Gambia has a new President
Gambia's new President Adama Barrow was finally installed in office following a standoff with Yahya Jammeh, the longtime leader refusing to step down after his election defeat. Taking oath of office in Senegal Barrow demanded "loyalty" from the armed forces. "This is a victory of the Gambian nation. Our flag will now fly high among those of the most democratic nations of the world," he said. The inauguration took place as a regional military force massed on the Senegal-Gambia border ahead of a UN Security Council meeting to vote on west African efforts to ensure a transfer of power. Barrow, an opposition coalition candidate, won the December 1 election in a surprise victory over Jammeh, who had ruled the former British colony since taking power in a coup in 1994 and had rejected international pressure to leave office. Nigerian jets overflew as troops from Senegal, Ghana and Nigeria readied for a possible intervention against Jammeh. In off the cuff remarks, army chief Ousman Badjie insisted his soldiers would not get involved in a "political dispute" or prevent foreign forces from entering the west African nation.
Unrest spreads in Brazil
Stick-wielding inmates hurled stones and lit fires in a Brazilian jail where dozens were previously massacred, as authorities struggled to contain a spreading wave of gang violence. Police fired rubber bullets to try to separate two groups of inmates as they fought a pitched battled in the courtyard of the Alcacuz prison in the northern town of Natal. The governor of the surrounding Rio Grande do Norte state, Robinson Faria, called for the armed forces to deploy in the streets of Natal after rioting spread beyond the prison. Globonews television channel showed pictures of injured inmates being evacuated from the jail. Rioting also broke out in six towns in the state, a spokesman for local authorities told AFP. Six cars and a truck were set on fire and seven people were arrested in that unrest. One person died and five were hurt during another prisoner uprising in the nearby town of Caico. On Wednesday, elite officers entered the Alcacuz prison near the northern city of Natal and transferred 220 inmates to another jail. The Alcacuz facility was the scene of gruesome violence between two rival gangs last weekend when 26 inmates were massacred, most of them beheaded. That was the third major mass-killing in a Brazilian prison this year. So far this year, 134 people had been killed in prison violence, according to the Folha de Sao Paulo newspaper, citing justice ministry figures. Authorities were accused of allowing gangs to run the overcrowded jails. In a bid to wrest back control, the government was deploying 1,000 troops to “clean out” arms, explosives and cellphones from various cellblocks in the country. Defence Minister Raul Jungmann called the situation a “national emergency.”
Elitism in Russia
Reuters reported that the Kremlin planned to build a new unit at the Central Clinical Hospital in Moscow, specially designed to treat the country's most senior officials. Plans for an exclusive Moscow health clinic for Vladimir Putin and his top officials would involve a three-storey building in the grounds of the Central Clinical Hospital. Design and planning papers showed space for 10 inpatients at a time and communications systems that under Russian law were reserved for the country's leaders. The clinic was estimated to cost 2.9 billion roubles - or 48.11 million dollars. It would be fitted with VIP suites, a swimming pool, rooms where patients could hold meetings, and posts for aides. In a written reply, the Kremlin's property management department had confirmed that a clinic would be built, but said it was for hundreds of state officials including but not limited to the President and Prime Minister. There had been a renewed demand for top-end healthcare under the control of the Russian state. In the past two decades, Russia's elite had sought treatment abroad. However, the current standoff with the West had changed attitudes.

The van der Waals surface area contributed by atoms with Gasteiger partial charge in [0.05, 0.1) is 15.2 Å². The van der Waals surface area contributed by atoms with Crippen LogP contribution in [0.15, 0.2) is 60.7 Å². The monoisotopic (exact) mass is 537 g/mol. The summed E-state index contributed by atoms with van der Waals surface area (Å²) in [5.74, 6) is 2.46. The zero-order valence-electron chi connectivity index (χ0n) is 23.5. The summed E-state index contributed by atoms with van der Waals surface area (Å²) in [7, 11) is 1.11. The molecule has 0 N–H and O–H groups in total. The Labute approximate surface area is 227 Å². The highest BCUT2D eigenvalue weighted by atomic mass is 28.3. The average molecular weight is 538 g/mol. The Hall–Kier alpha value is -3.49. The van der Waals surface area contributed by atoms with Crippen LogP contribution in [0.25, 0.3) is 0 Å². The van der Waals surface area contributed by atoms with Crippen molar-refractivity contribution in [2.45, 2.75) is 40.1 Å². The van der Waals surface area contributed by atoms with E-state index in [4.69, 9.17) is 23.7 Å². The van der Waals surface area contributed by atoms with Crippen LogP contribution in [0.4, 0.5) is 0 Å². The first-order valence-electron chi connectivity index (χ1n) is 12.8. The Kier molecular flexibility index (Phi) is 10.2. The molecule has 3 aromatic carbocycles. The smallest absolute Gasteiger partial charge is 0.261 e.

Saudi Arabia told to end ban on women driving
Philip Alston a United Nations Special Rapporteur On Extreme Poverty And Human Rights told the media after a 12 day visit to the Kingdom that Saudi Arabia’s government should end the ban on women driving and reform the male guardianship system. He said his concern was that the government was deferring to a relatively small portion of conservative voices. This was obstructing the economic and social progress which the oil-rich kingdom aimed to achieve under its Vision 2030 wide-ranging reform programme. He said features of the guardianship system which hindered women’s ability to work and travel “need to be reformed.” Under that system a male family member, normally the father, husband or brother, must grant permission for a woman’s study, travel and other activities. Officials had argued that society was not ready for women driving but Alston said the government must take an activist role.He said he visited Jazan, in the kingdom’s southwest, because it is the poorest part of the country, although there were “major problems” in the east as well. In Jazan he found conditions “that I think would shock Saudi citizens.”